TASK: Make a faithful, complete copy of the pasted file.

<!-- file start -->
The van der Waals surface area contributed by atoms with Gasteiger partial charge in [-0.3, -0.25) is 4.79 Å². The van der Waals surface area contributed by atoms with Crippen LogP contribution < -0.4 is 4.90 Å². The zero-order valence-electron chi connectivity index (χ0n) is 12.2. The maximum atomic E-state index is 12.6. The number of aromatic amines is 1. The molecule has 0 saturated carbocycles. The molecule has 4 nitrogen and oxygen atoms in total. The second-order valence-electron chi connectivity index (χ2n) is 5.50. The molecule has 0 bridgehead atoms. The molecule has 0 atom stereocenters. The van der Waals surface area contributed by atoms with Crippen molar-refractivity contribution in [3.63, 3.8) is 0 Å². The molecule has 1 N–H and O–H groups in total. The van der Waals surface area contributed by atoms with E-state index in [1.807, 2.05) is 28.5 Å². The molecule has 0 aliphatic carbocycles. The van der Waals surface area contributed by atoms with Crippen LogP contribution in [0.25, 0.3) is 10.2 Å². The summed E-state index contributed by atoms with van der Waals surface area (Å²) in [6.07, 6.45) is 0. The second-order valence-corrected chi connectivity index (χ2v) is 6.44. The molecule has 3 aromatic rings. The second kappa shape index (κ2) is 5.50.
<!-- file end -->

The van der Waals surface area contributed by atoms with Gasteiger partial charge in [-0.3, -0.25) is 4.79 Å². The van der Waals surface area contributed by atoms with Crippen LogP contribution < -0.4 is 4.90 Å². The zero-order valence-electron chi connectivity index (χ0n) is 12.2. The maximum atomic E-state index is 12.6. The number of aromatic amines is 1. The molecule has 0 saturated carbocycles. The molecule has 4 nitrogen and oxygen atoms in total. The second-order valence-electron chi connectivity index (χ2n) is 5.50. The molecule has 0 bridgehead atoms. The molecule has 0 atom stereocenters. The van der Waals surface area contributed by atoms with Crippen molar-refractivity contribution in [3.63, 3.8) is 0 Å². The molecule has 1 N–H and O–H groups in total. The van der Waals surface area contributed by atoms with E-state index in [1.807, 2.05) is 28.5 Å². The molecule has 0 aliphatic carbocycles. The van der Waals surface area contributed by atoms with Crippen LogP contribution in [0.25, 0.3) is 10.2 Å². The summed E-state index contributed by atoms with van der Waals surface area (Å²) in [6.07, 6.45) is 0. The second-order valence-corrected chi connectivity index (χ2v) is 6.44. The molecule has 3 aromatic rings. The second kappa shape index (κ2) is 5.50.